This is the conflict that lies at the heart of the NCAA’s amateurism argument. In exchange for the free labor they’re providing the university, players are said to be compensated with an education. But the value of that education is compromised when a player has to spend hours upon hours every single week practicing and traveling and studying film, to say nothing of the physical and mental toll exacted by the games themselves. “Any time any player puts into school will take away from the time they could put into football,” Rosen says.
Staying eligible by keeping a C average may not be the most strenuous academic ask for most college athletes, but it becomes much harder when you don’t have time to study, or when you’re going to class tired because of practice or hungry because you can barely afford to be in school in the first place. It becomes even more difficult in the many cases in which college is the most demanding educational environment a student-athlete has ever been a part of, whether he comes from an impoverished background, didn’t get a good primary education, or has advanced in school primarily on the strength of his prodigious athletic talent.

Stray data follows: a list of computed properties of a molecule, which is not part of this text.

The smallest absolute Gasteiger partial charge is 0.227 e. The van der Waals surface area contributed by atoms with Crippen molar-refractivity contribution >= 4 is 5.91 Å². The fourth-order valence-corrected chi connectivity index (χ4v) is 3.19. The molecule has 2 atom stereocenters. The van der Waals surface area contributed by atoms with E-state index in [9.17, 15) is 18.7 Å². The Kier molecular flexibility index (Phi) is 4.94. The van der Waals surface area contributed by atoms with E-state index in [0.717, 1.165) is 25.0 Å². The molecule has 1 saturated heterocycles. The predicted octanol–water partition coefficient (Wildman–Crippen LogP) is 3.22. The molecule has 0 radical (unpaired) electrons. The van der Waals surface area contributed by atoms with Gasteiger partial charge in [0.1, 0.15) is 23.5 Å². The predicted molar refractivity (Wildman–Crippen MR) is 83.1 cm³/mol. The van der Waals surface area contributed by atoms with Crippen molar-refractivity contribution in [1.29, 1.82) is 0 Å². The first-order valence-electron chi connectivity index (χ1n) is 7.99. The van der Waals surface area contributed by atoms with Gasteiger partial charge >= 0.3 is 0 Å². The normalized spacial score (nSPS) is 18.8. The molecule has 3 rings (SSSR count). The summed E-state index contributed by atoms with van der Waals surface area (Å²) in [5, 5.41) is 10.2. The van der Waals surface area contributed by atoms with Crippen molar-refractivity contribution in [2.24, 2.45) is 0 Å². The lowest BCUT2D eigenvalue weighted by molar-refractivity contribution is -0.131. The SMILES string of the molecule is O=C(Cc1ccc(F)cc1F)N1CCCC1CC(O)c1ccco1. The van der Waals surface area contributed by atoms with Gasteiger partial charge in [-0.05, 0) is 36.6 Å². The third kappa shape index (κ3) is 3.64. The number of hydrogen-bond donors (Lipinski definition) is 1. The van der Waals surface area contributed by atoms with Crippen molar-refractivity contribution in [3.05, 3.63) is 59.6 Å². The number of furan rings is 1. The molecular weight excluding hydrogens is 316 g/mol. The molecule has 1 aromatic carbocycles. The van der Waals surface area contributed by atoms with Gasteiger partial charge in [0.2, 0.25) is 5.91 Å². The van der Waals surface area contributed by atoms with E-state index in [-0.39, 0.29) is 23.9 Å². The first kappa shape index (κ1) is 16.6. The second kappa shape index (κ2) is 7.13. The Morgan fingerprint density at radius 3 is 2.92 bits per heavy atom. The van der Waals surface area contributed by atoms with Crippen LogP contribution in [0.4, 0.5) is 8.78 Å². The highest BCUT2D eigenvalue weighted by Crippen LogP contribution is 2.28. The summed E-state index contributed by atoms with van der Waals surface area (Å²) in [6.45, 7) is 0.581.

In that context, Rosen is a surprising spokesperson for this stance. He grew up in Manhattan Beach, a wealthy suburb of Los Angeles. His father is a renowned surgeon who was considered for the post of surgeon general by President Obama; his mother [Elizabeth Lippincott] is a journalist and the great-great-granddaughter of [Joseph Wharton,] the founder of the Wharton School at Penn. Rosen grew up playing tennis and was good enough to be ranked among the nation’s best in his youth. As he told Sports Illustrated last summer, “I come from a wealthy, affluent, educated family.”
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(Photos and most text from Sports Illustrated, si.com)